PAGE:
What is Alaska smallpox, what are the symptoms and how is it transmitted: the first man dies


What is Alaska smallpox, what are the symptoms and how is it transmitted: the first man dies

The Alaska Department of Health confirmed that the first fatal case of Alaska pox, an infectious disease caused by the Alaskapox virus discovered only in 2015, occurred in January 2024. Here's what we know about the symptoms, transmission and treatment of the infection.

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First identified in a woman in 2015, Alaska pox is an infectious disease caused by a virus – Alaskapox virus – belonging to the Orthopoxvirus genus of the Poxviridae family. It is the same one that includes the Variola virus responsible for the terrible smallpox – the only human disease to have been eradicated – and the monkeypox virus ( Monkeypox or mpox , as it was renamed by the World Health Organization), recently protagonist of an epidemic that involved multiple countries around the world, including Italy with a thousand cases. All these infections are linked by similar basic symptoms , with the appearance of skin lesions (pustules) and swollen lymph nodes, as well as flu-like manifestations such as chills, fever, fatigue and others.

To date, according to the Alaska Department of Health, Alaska smallpox has been found in only seven people , six of them in the Fairbanks North Star Borough (including the woman above) and one in Kenai Peninsula Borough. The latter is the only one to have died due to complications of the infection. This was an elderly man who lived alone in a wooded area, immunocompromised due to cancer that he had battled for a long time. According to the US health authorities, it was precisely his fragile condition that exposed him to the lethal evolution of Alaskan smallpox. The other six infections in fact gave mild symptoms and resolved quickly. Here's everything we know about this disease.

What is Alaskan smallpox

Alaskan smallpox is an infectious disease caused by the Alaskan smallpox virus that circulates in small mammals . The name is linked to the fact that the disease was discovered in the cold northern United States; to date all seven diagnosed cases are located in Alaska. Experts, however, believe that many more people would have been infected, with cases remaining under trace, subclinical or mildly clinical, and therefore undiagnosed. It is no coincidence that several of those who went to the emergency room with symptoms and signs (skin lesions) believed they had been bitten/stung by a spider or insect. The virus is believed to have been circulating in Alaska for hundreds if not thousands of years.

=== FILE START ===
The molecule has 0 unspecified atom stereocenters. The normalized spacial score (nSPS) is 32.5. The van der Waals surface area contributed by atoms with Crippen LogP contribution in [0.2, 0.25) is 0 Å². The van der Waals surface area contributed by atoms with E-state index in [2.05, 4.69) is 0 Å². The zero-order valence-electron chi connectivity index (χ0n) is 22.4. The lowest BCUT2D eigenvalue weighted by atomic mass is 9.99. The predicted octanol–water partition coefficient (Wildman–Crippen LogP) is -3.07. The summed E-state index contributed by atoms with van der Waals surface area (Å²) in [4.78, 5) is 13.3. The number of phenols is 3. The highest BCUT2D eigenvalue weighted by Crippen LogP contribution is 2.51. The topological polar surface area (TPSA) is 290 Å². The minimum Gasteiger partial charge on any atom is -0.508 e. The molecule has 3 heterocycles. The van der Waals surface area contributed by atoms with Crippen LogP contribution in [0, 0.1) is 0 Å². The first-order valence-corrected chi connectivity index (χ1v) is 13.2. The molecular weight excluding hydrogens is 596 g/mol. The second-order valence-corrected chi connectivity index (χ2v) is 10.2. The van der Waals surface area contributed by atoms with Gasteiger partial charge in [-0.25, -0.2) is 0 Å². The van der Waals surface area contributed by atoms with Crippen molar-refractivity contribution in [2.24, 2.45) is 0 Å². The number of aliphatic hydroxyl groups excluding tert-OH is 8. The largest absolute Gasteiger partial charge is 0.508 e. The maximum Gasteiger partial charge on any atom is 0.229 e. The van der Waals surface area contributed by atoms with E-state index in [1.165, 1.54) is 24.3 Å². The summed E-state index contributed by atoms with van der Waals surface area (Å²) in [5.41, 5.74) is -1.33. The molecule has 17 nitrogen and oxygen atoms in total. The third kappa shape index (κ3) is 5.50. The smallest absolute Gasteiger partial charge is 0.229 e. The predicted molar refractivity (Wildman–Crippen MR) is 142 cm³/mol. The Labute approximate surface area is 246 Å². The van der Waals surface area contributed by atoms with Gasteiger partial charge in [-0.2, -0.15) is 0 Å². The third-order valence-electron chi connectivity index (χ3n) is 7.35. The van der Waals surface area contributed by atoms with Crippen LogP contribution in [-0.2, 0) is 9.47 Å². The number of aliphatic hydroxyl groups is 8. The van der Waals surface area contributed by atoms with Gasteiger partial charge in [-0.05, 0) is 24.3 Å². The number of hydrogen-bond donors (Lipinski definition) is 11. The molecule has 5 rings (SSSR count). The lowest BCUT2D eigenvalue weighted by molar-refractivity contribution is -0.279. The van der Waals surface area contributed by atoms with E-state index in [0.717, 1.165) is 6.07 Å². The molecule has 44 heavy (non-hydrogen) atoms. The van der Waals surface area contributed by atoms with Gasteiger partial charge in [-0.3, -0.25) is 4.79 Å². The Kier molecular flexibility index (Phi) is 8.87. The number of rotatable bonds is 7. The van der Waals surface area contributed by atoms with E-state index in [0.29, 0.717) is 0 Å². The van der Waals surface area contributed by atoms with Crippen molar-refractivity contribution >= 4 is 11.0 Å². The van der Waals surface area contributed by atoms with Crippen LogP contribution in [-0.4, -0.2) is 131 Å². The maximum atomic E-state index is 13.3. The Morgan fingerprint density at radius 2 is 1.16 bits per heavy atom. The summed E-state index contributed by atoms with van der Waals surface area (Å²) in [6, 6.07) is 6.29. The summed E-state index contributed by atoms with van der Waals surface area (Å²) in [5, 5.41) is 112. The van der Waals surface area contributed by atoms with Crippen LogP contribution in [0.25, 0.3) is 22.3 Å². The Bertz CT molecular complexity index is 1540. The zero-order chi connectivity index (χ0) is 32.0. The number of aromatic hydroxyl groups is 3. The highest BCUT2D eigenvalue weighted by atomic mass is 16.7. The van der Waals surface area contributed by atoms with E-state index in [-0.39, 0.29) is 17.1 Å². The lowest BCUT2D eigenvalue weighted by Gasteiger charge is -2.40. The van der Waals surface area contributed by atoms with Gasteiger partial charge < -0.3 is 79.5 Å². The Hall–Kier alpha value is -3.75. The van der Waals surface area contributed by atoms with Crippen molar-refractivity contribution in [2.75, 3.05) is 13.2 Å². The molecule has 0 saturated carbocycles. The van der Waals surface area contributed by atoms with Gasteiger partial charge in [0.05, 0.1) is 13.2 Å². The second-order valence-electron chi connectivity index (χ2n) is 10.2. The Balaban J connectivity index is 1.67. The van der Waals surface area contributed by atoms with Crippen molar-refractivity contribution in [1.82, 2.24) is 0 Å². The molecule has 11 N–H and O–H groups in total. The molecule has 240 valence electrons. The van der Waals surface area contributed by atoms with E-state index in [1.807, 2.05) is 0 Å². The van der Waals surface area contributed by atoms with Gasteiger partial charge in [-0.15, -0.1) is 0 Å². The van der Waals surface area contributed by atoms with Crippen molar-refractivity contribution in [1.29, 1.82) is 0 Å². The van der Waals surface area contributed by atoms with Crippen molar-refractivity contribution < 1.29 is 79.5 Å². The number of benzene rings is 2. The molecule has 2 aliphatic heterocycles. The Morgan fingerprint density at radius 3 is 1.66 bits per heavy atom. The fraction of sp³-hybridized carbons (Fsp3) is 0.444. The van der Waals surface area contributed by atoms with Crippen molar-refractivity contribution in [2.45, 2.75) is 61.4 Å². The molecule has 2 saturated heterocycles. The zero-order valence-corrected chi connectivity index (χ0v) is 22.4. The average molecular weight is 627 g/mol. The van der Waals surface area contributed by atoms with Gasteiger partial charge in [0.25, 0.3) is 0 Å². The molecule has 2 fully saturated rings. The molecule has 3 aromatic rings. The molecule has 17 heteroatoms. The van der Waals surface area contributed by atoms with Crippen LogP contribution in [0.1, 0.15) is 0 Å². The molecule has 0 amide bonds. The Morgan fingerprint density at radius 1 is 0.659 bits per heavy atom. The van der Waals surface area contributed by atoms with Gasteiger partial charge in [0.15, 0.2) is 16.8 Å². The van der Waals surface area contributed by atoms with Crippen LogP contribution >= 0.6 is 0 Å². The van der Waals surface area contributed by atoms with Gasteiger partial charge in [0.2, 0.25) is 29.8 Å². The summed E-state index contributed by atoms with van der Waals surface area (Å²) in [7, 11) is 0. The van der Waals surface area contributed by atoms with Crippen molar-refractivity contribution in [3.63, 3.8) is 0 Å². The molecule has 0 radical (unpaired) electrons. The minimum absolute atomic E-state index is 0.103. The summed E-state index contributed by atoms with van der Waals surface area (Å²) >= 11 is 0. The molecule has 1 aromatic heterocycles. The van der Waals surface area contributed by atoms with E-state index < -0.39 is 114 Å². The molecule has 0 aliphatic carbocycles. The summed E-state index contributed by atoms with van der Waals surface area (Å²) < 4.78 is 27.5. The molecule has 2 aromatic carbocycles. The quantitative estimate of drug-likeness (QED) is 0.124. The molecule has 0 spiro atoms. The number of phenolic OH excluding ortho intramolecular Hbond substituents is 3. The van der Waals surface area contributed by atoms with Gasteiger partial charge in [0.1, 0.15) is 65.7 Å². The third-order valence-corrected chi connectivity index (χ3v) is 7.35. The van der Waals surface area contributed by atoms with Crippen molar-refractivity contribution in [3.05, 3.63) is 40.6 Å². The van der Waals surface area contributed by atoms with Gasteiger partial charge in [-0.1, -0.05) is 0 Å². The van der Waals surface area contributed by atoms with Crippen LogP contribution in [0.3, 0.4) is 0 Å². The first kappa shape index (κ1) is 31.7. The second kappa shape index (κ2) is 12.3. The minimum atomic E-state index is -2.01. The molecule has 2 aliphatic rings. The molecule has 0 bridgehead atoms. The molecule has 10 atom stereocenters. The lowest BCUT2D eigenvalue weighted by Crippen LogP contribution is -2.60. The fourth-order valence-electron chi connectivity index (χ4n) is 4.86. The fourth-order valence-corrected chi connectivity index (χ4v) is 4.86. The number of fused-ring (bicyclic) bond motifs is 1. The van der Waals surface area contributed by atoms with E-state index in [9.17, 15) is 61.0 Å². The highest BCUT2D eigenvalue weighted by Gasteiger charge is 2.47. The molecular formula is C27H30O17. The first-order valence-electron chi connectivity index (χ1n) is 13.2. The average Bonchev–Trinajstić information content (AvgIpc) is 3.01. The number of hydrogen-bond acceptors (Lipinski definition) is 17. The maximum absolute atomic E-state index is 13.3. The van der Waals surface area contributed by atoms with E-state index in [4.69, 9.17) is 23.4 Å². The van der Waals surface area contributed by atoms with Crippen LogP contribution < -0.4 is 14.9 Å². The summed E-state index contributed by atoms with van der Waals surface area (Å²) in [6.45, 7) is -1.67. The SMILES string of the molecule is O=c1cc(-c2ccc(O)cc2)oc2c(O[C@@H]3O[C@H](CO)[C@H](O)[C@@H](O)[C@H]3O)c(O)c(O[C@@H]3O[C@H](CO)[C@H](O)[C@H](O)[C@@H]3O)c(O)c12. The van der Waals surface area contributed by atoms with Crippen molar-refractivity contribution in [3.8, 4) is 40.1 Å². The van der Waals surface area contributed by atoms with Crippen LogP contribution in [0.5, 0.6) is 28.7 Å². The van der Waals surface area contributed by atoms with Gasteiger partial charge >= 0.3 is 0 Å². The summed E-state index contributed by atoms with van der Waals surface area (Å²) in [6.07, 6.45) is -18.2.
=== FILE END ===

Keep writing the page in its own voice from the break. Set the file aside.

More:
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What are the symptoms and signs of Alaskan smallpox

The basic symptoms of Alaskan smallpox are similar to those of monkeypox and other similar diseases: presence of one or more skin lesions, swollen lymph nodes, joint pain , muscle pain , and fever , as specified by the Alaska Department of Health . The lesions, pustular and surrounded by more or less red skin, can exceed a centimeter in diameter after five days from the emergence of symptoms, as indicated by the health authorities. In monkeypox, the pustules develop to form a scab and then fall off, leaving a scar. In fragile and immunocompromised subjects, the disease can progress to a severe form and be fatal.

How Alaskan smallpox is transmitted

The Alaskapox virus, according to experts, regularly circulates in small mammals present in Alaska. Monitoring conducted in 2020 and 2021 detected two major reservoirs: the northern red-backed vole ( Clethrionomys rutilus ) and the shrew , of which the most widespread species in the US state is the small Alaskan shrew ( Sorex yukonicus ). Because the deceased man lived on the Kenai Peninsula in southern Alaska, officials believe infected animals may well be present in Canada as well.

The methods of transmission are not yet clear but are believed to be similar to those of other forms of smallpox, such as direct contact with infected animals or their body fluids . Not only small wild mammals such as voles and shrews, but also potentially domestic ones. As Dr. Joe McLaughlin, epidemiologist who heads the Alaska Section of Epidemiology at the state Department of Health, told CNN, the deceased man was caring for a stray cat that hunted small mammals. The cat often entered the house and scratched it; it is believed that the infection was therefore transferred from the feline to humans.

Although human-to-human transmission has not yet been found, it is believed that the Alaskapox virus may also be as contagious as monkeypox. Therefore through close contact with a person, exposure to respiratory droplets (droplets and aerosols) after prolonged face-to-face contact and contact with infected body fluids, especially the material secreted by pustules . For this reason, US doctors recommend that patients cover skin lesions and not share underwear, sheets and clothes with other people.

How to treat Alaskan smallpox

Dr. McLaughlin explained that the infection can be treated with antivirals and immunoglobulin drugs .


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